She’s a great card but my experience has left a slightly bitter taste in my mouth. 🙂

    • TalesfromtheCards permalink

      Definitely understandable. It’s always fun to see how we each get attached to certain cards or develop grudges against other ones!

      • Landroval permalink

        I remember somebody on BGG pointing out that they did not like this card as they deemed it sexist!

        Not a reason to like/dislike it so much but it did draw my attention to the hitherto unnoticed cleavage present.

        • TalesfromtheCards permalink

          Interesting. Generally, the game art has been pretty good at capturing the Tolkien feel, including realistic attire for the female characters rather than the stereotypical “chain bikini armor” style that so much fantasy art sadly falls into. Perhaps this one toes the line a bit.

  3. Alex permalink

    Great read.

    Another issue with Balin is for thematic players. The main line quests in this game take place after Bilbo has left the Shire and before Frodo leaves. Balin has already died in the mines of Moria by then (in deed in one quest you find his tomb). As such, I tend not to use him outside of quests based in the Hobbit timeline

    • TalesfromtheCards permalink

      True. I remember taking him into the Moria quests with Balin once, not even thinking about the thematic implication until he awkwardly discovered his own tomb. I’d like to imagine this as the David Lynch version of Lord of the Rings.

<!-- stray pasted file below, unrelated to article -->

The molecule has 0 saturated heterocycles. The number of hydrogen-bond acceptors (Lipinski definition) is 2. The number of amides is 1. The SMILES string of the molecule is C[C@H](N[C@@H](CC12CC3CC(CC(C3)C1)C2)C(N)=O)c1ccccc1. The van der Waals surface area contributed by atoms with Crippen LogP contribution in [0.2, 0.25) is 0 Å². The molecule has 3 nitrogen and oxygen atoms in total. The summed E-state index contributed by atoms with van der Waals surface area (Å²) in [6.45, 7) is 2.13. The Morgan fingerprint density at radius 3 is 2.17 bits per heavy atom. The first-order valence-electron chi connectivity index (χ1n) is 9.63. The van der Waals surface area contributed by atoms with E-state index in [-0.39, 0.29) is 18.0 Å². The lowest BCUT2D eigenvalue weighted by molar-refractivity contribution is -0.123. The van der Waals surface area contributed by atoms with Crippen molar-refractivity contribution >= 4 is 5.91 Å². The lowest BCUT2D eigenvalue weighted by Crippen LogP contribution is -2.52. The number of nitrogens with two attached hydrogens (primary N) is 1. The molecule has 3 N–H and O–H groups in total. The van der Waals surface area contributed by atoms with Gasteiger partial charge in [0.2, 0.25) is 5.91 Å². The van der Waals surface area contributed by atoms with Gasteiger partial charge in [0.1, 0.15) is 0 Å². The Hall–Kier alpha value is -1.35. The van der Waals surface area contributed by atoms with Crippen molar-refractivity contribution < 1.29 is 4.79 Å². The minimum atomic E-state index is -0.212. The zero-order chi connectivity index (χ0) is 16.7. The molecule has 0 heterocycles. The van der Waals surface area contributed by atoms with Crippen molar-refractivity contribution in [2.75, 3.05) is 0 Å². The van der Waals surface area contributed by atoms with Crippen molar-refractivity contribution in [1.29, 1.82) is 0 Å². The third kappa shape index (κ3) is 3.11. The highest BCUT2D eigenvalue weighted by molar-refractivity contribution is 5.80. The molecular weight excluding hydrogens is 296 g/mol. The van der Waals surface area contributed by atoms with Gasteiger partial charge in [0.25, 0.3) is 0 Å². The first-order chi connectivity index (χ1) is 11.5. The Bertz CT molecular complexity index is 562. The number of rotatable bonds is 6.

4. Kjeld permalink

    After reading this post, I made a mono-leadership Aragorn-Imrahil-Theodred deck of my own, and loaded it with 3 Dunedain Watchers. Paired with a mono-lore Elrond-Glorfindel-Mirlonde deck, it secured me my first win on “To Catch an Orc”. Sure enough, the Dunedain Watcher cinched it on the second-to-last turn, jumping into action to cancel a nasty shadow effect that would have caused one of the orcs to attack again. If it had, I would have had to sacrifice the attack power that let me capture the big bad Muzgash, and would have been in real danger of threating out.

    • TalesfromtheCards permalink

      Awesome! Thanks for sharing that story and definitely a classic example of the usefulness of this card. I also love the mono-Leadership, mono-Lore combo quite a bit so it’s good to see it getting some love.

  5. What timing! I picked up The Dead Marshes AP this weekend and was trying to piece together some new decks. Right now the Dunedain Watcher is guarding over my Hobbit deck (Sam/Merry/Pippin). I normally play one-handed (still learning a lot), and without access to spirit the Watcher is pretty much the only game in town for canceling shadow effects.

    • She never saw my table until Black Riders when she became a staple of that hobbit deck and saved me more than a few times from instant losses!

  6. I love the ‘gem’ verdict cards, but this time i prefer Balin. I always say: ‘Balin = 5 Landrovals’. Waiting for bonus to dunedain characters, however.

  7. The verdict is not because the card is good, its that shadow effects can be so deadly.